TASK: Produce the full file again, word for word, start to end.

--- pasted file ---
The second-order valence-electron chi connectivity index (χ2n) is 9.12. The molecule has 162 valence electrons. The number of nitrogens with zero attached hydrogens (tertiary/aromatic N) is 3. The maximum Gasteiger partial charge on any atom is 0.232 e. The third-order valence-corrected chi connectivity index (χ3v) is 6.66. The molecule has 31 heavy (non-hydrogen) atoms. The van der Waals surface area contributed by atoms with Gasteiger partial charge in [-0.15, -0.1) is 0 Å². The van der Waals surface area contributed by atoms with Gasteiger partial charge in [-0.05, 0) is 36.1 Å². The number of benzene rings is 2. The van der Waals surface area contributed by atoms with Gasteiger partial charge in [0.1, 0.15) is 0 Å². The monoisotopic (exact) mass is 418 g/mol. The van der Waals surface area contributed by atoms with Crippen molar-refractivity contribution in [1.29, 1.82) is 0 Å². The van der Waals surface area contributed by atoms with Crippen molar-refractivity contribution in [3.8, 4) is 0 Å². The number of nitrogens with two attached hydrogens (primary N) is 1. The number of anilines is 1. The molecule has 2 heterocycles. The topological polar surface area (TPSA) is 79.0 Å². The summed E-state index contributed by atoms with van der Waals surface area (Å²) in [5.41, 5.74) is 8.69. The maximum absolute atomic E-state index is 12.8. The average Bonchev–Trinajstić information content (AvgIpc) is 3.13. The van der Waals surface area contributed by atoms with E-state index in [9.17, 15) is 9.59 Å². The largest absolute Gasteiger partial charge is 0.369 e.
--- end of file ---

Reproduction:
The second-order valence-electron chi connectivity index (χ2n) is 9.12. The molecule has 162 valence electrons. The number of nitrogens with zero attached hydrogens (tertiary/aromatic N) is 3. The maximum Gasteiger partial charge on any atom is 0.232 e. The third-order valence-corrected chi connectivity index (χ3v) is 6.66. The molecule has 31 heavy (non-hydrogen) atoms. The van der Waals surface area contributed by atoms with Gasteiger partial charge in [-0.15, -0.1) is 0 Å². The van der Waals surface area contributed by atoms with Gasteiger partial charge in [-0.05, 0) is 36.1 Å². The number of benzene rings is 2. The van der Waals surface area contributed by atoms with Gasteiger partial charge in [0.1, 0.15) is 0 Å². The monoisotopic (exact) mass is 418 g/mol. The van der Waals surface area contributed by atoms with Crippen molar-refractivity contribution in [1.29, 1.82) is 0 Å². The van der Waals surface area contributed by atoms with Crippen molar-refractivity contribution in [3.8, 4) is 0 Å². The number of nitrogens with two attached hydrogens (primary N) is 1. The number of anilines is 1. The molecule has 2 heterocycles. The topological polar surface area (TPSA) is 79.0 Å². The summed E-state index contributed by atoms with van der Waals surface area (Å²) in [5.41, 5.74) is 8.69. The maximum absolute atomic E-state index is 12.8. The average Bonchev–Trinajstić information content (AvgIpc) is 3.13. The van der Waals surface area contributed by atoms with E-state index in [9.17, 15) is 9.59 Å². The largest absolute Gasteiger partial charge is 0.369 e.